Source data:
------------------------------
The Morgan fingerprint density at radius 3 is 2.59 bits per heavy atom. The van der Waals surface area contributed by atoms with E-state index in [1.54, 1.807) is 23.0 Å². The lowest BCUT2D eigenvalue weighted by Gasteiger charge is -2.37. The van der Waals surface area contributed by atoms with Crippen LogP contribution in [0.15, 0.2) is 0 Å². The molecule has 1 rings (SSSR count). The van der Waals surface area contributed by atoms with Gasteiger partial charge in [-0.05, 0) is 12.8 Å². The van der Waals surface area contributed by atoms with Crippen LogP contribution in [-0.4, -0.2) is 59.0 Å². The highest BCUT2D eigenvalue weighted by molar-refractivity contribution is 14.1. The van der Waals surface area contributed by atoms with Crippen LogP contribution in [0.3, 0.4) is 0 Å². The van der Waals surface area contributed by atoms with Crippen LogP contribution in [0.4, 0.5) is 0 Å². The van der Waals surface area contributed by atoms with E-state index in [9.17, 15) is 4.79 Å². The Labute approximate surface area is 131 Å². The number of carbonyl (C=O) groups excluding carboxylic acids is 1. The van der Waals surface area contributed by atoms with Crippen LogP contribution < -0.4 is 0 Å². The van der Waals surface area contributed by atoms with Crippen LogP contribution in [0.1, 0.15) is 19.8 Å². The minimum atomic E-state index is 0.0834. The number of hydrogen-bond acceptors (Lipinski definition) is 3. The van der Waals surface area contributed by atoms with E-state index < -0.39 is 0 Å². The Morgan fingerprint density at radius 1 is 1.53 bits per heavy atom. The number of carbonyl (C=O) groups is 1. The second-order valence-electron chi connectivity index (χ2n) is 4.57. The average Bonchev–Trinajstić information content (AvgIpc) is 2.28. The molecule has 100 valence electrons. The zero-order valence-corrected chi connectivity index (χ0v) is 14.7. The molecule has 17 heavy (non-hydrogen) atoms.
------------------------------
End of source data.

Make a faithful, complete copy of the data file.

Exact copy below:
The Morgan fingerprint density at radius 3 is 2.59 bits per heavy atom. The van der Waals surface area contributed by atoms with E-state index in [1.54, 1.807) is 23.0 Å². The lowest BCUT2D eigenvalue weighted by Gasteiger charge is -2.37. The van der Waals surface area contributed by atoms with Crippen LogP contribution in [0.15, 0.2) is 0 Å². The molecule has 1 rings (SSSR count). The van der Waals surface area contributed by atoms with Gasteiger partial charge in [-0.05, 0) is 12.8 Å². The van der Waals surface area contributed by atoms with Crippen LogP contribution in [-0.4, -0.2) is 59.0 Å². The highest BCUT2D eigenvalue weighted by molar-refractivity contribution is 14.1. The van der Waals surface area contributed by atoms with Crippen LogP contribution in [0.3, 0.4) is 0 Å². The van der Waals surface area contributed by atoms with Crippen LogP contribution in [0.4, 0.5) is 0 Å². The van der Waals surface area contributed by atoms with E-state index in [9.17, 15) is 4.79 Å². The Labute approximate surface area is 131 Å². The number of carbonyl (C=O) groups excluding carboxylic acids is 1. The van der Waals surface area contributed by atoms with Crippen LogP contribution < -0.4 is 0 Å². The van der Waals surface area contributed by atoms with Crippen LogP contribution in [0.1, 0.15) is 19.8 Å². The minimum atomic E-state index is 0.0834. The number of hydrogen-bond acceptors (Lipinski definition) is 3. The van der Waals surface area contributed by atoms with E-state index < -0.39 is 0 Å². The Morgan fingerprint density at radius 1 is 1.53 bits per heavy atom. The number of carbonyl (C=O) groups is 1. The second-order valence-electron chi connectivity index (χ2n) is 4.57. The average Bonchev–Trinajstić information content (AvgIpc) is 2.28. The molecule has 100 valence electrons. The zero-order valence-corrected chi connectivity index (χ0v) is 14.7. The molecule has 17 heavy (non-hydrogen) atoms.